Major General Fitzroy Hew Royle Maclean, Bt, KT, CBE.Graduate of Eton and subsequently King s College, University of Cambridge Joined the Diplomatic Service in 1932 Posted to Paris from 1933 1937 and then the British Embassy to Moscow from 1937 1941 Veteran of WWII In 1941, he chose to enlist as a private in the Cameron Highlanders, but was commissioned a 2nd Lieutenant the same year He was one of the earliest members of the elite SAS By the end of the war, had risen to the rank of Brigadier Maclean wrote several books, including Eastern Approaches , in which he recounted three extraordinary series of adventures travelling, often incognito, in Soviet Central Asia fighting in the Western Desert Campaign 1941 1943 , where he specialised in commando raids with the Special Air Service Regiment behind enemy lines and living rough with Josip Broz Tito and his Yugoslav Partisans It has been widely speculated that Ian Fleming used Maclean as one of his inspirations for James Bond.Unionist Party Scotland member of Parliament MP from 1941 1974.Awarded a baronetcy, becoming 1st Baronet, Maclean of Strachur and Glensluain Invested a Knight of the Order of the Thistle KT Appointed a Commander of the Order of the British Empire CBE Recipient of the Croix de Guerre France , the Order of Kutuzov Soviet Union , the Order of the Partisan Star Yugoslavia , and, posthumously, the Order of Prince Branimir Croatia.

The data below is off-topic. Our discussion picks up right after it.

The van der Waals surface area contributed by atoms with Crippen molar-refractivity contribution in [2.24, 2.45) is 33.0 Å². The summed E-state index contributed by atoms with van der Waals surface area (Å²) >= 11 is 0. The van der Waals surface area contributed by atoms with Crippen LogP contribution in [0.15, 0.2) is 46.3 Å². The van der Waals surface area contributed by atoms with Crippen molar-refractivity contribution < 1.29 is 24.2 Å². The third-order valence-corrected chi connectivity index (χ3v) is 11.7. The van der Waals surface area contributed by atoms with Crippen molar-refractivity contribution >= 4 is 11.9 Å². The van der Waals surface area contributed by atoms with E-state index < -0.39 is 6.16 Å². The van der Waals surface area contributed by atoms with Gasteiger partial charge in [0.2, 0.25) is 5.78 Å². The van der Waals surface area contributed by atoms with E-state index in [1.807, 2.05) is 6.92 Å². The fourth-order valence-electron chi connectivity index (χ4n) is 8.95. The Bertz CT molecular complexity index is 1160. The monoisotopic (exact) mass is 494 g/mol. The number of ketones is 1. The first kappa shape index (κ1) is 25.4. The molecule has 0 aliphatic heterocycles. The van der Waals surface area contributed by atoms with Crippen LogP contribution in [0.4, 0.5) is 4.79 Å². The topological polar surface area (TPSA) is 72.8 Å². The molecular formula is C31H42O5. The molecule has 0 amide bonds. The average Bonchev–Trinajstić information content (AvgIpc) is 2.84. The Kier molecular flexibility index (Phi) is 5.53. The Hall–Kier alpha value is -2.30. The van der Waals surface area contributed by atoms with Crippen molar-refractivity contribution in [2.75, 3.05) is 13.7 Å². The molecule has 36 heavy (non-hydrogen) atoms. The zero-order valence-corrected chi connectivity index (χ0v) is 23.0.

1. Good galloping gallons of grief. This book deserves a whole galaxy of stars. Five stars is too paltry for such an amazing work. This is one of those rare books that I must always own. I have a battered paperback copy that I must've bought at a used bookstore. I need to find a hardback copy. If you're interested in World War II history, Soviet history, Tito, SAS history, or that rare English bird: the landed aristocratic gentleman, then you seriously need to read this book. Eastern Approaches is [...]